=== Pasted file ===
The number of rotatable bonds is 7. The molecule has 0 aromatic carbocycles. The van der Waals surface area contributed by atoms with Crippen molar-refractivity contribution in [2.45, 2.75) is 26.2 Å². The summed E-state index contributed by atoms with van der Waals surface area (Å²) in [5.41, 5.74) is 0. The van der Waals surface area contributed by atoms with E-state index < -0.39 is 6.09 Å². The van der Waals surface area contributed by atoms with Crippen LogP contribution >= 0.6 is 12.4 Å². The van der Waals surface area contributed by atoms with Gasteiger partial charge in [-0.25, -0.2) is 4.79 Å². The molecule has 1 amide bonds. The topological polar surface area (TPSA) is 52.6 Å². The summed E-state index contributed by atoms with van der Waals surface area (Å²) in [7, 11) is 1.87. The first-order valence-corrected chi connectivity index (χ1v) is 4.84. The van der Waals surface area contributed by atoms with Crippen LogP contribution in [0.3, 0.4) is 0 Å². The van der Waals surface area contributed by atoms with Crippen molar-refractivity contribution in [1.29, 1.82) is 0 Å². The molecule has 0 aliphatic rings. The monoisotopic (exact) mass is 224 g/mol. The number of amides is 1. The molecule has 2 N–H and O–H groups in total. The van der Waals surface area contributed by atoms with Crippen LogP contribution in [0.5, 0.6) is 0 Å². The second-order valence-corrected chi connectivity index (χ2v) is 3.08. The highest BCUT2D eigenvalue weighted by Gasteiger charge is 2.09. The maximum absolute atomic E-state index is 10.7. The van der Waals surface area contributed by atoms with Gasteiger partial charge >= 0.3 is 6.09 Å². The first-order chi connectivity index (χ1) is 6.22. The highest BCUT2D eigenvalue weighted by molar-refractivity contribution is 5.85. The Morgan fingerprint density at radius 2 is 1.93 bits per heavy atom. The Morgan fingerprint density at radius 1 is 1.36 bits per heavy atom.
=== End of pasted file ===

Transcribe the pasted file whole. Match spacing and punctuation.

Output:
The number of rotatable bonds is 7. The molecule has 0 aromatic carbocycles. The van der Waals surface area contributed by atoms with Crippen molar-refractivity contribution in [2.45, 2.75) is 26.2 Å². The summed E-state index contributed by atoms with van der Waals surface area (Å²) in [5.41, 5.74) is 0. The van der Waals surface area contributed by atoms with E-state index < -0.39 is 6.09 Å². The van der Waals surface area contributed by atoms with Crippen LogP contribution >= 0.6 is 12.4 Å². The van der Waals surface area contributed by atoms with Gasteiger partial charge in [-0.25, -0.2) is 4.79 Å². The molecule has 1 amide bonds. The topological polar surface area (TPSA) is 52.6 Å². The summed E-state index contributed by atoms with van der Waals surface area (Å²) in [7, 11) is 1.87. The first-order valence-corrected chi connectivity index (χ1v) is 4.84. The van der Waals surface area contributed by atoms with Crippen LogP contribution in [0.3, 0.4) is 0 Å². The van der Waals surface area contributed by atoms with Crippen molar-refractivity contribution in [1.29, 1.82) is 0 Å². The molecule has 0 aliphatic rings. The monoisotopic (exact) mass is 224 g/mol. The number of amides is 1. The molecule has 2 N–H and O–H groups in total. The van der Waals surface area contributed by atoms with Crippen LogP contribution in [0.5, 0.6) is 0 Å². The second-order valence-corrected chi connectivity index (χ2v) is 3.08. The highest BCUT2D eigenvalue weighted by Gasteiger charge is 2.09. The maximum absolute atomic E-state index is 10.7. The van der Waals surface area contributed by atoms with Gasteiger partial charge >= 0.3 is 6.09 Å². The first-order chi connectivity index (χ1) is 6.22. The highest BCUT2D eigenvalue weighted by molar-refractivity contribution is 5.85. The Morgan fingerprint density at radius 2 is 1.93 bits per heavy atom. The Morgan fingerprint density at radius 1 is 1.36 bits per heavy atom.